How to Know If Anyone Sold Your Data on The Dark Web


It seems like almost every day there is another major data breach. In 2019, over 100 million Capital One customers were affected by a data breach. In 2017, the Equifax hack exposed 147 million Americans’ personal details.


In 2020, there have been hacks on Microsoft, Estee Lauder, T-Mobile, Marriott, and many more. Unfortunately, that means it’s not a matter of if, but when your personally identifiable information (PII) will be leaked—if it hasn’t been already.


1. Do A Quick Check

The first thing you’ll want to do is quickly check whether your details associated with your email have been hacked before. To do so, you can use sites like HaveIBeenPwned, which tracks data breaches. Go there and type in your email and see what happens.


If you’ve used your email address for 5+ years, it’s likely your data has been breached once, if not several times.


It’s important to know what these results mean, however. Just because your email address was exposed, that doesn’t mean your data has necessarily been sold on the dark web.


The average person has 90 online accounts. So, it could have been somewhere completely benign like a weekly newsletter, or it could have been more serious. You’ll have to do a little more digging.


2. Dig a Little Deeper

There are a variety of services that provide dark web monitoring. The dark web is the mysterious place we hear about where people’s identities and illicit items are stolen online.

Do note, the dark web isn’t actually illegal.


But you won’t be able to use an ordinary browser to get there. You’ll need something like Tor—and depending on where you live using, that may be illegal.


Rather than you visiting all the dark web sites—and there about 600,000 of them at any given time—monitoring services will scan the dark web for you.


There are pros and cons to this. Generally, you will have to pay to use these services, though it isn’t much and often comes bundled with other security solutions. However, even with a dark web monitor, there’s no guarantee your data hasn’t been sold on the dark web.


That’s because much of the exposed information from data breaches aren’t available openly on the dark web. Instead, it is packaged and encrypted into one file that dark web users can either purchase or bid on.


That means there’s no way of knowing whether your data is on the dark web.


3. Prepare For the Worst-Case Scenario

The only real sensible option is to assume your data has been sold on the dark web. Take a deep breath. It’s not so bad. There are ways you can buffer against these types of threats of data loss.


The first thing you’ll want to do is keep a proactive eye on your credit score. Pay attention to anything that looks fishy and report it immediately. This is a sign that somebody likely got a hold of your social security number.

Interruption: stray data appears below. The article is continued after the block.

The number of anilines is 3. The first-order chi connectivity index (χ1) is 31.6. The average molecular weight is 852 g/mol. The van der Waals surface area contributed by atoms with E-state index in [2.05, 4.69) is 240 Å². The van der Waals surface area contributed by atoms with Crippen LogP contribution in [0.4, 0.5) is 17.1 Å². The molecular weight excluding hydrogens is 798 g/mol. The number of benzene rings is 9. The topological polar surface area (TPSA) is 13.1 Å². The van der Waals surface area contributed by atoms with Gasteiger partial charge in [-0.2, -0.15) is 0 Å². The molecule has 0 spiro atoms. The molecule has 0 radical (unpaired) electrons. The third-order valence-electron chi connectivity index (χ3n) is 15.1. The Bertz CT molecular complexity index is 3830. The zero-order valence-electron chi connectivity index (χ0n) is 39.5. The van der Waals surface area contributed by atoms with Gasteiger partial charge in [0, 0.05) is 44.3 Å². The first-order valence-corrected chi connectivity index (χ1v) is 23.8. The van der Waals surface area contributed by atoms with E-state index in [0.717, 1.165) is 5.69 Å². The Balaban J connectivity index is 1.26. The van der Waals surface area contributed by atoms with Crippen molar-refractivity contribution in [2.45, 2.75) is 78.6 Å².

The same also goes for all your credit and banking accounts. The vast majority of banks are threat protection services. They’ll not only keep an eye out for suspicious activity but usually will compensate you for any fraudulent charges associated with your account.


Finally, improve your cybersecurity as a whole. While it’s best to prepare for the worst-case scenario, that doesn’t mean your identity has already been stolen. Or that it has to happen again.


This begins by using a VPN service anytime you connect to the internet. VPNs both anonymize and encrypt your online activity. VPN services make it extremely difficult for hackers, or anybody else for that matter, to monitor what you do. You should especially use a VPN anytime you use a financial service or other places where you exchange sensitive information such as online shopping or paying bills.


While you’re at it, invest in account security. Nowadays, most websites offer two-factor authentication for site logins. Use this everywhere as it not only provides another line of defense but also creates notifications anytime somebody attempts to access one of your accounts.


You can indeed expect email addresses to get often leaked on sites, but you can minimize the damage that occurs by using a password manager to create, manage, and store unique and complex passwords.


That means if a fraudster manages to access one of your accounts, the other ones won’t be at risk. You can also use password managers to store payment details and address details as well securely.


Has your data been sold on the dark web? For your safety, it’s best to assume yes. But follow these tips and strategies, and you’ll not only minimize the damage hackers can do to you but significantly reduce your risk exposure. In these days of data uncertainty, that’s a huge victory.